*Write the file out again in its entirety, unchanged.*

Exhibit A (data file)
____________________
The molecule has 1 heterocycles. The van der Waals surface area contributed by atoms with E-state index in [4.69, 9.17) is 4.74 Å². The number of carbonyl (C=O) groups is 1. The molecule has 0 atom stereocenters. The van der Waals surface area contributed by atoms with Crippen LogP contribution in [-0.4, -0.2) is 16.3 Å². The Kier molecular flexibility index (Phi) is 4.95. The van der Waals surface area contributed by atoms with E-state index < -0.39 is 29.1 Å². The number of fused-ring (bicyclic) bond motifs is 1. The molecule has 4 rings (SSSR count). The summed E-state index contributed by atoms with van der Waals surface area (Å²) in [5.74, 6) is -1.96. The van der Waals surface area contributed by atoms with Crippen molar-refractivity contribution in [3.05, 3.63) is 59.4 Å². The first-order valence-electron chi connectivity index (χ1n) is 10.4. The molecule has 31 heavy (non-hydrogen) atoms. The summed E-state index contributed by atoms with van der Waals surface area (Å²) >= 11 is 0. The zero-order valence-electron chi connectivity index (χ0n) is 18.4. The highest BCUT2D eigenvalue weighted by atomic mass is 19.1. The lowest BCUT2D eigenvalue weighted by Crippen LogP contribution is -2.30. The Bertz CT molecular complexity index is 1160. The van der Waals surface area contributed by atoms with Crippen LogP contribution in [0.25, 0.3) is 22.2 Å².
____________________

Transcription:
The molecule has 1 heterocycles. The van der Waals surface area contributed by atoms with E-state index in [4.69, 9.17) is 4.74 Å². The number of carbonyl (C=O) groups is 1. The molecule has 0 atom stereocenters. The van der Waals surface area contributed by atoms with Crippen LogP contribution in [-0.4, -0.2) is 16.3 Å². The Kier molecular flexibility index (Phi) is 4.95. The van der Waals surface area contributed by atoms with E-state index < -0.39 is 29.1 Å². The number of fused-ring (bicyclic) bond motifs is 1. The molecule has 4 rings (SSSR count). The summed E-state index contributed by atoms with van der Waals surface area (Å²) in [5.74, 6) is -1.96. The van der Waals surface area contributed by atoms with Crippen molar-refractivity contribution in [3.05, 3.63) is 59.4 Å². The first-order valence-electron chi connectivity index (χ1n) is 10.4. The molecule has 31 heavy (non-hydrogen) atoms. The summed E-state index contributed by atoms with van der Waals surface area (Å²) >= 11 is 0. The zero-order valence-electron chi connectivity index (χ0n) is 18.4. The highest BCUT2D eigenvalue weighted by atomic mass is 19.1. The lowest BCUT2D eigenvalue weighted by Crippen LogP contribution is -2.30. The Bertz CT molecular complexity index is 1160. The van der Waals surface area contributed by atoms with Crippen LogP contribution in [0.25, 0.3) is 22.2 Å².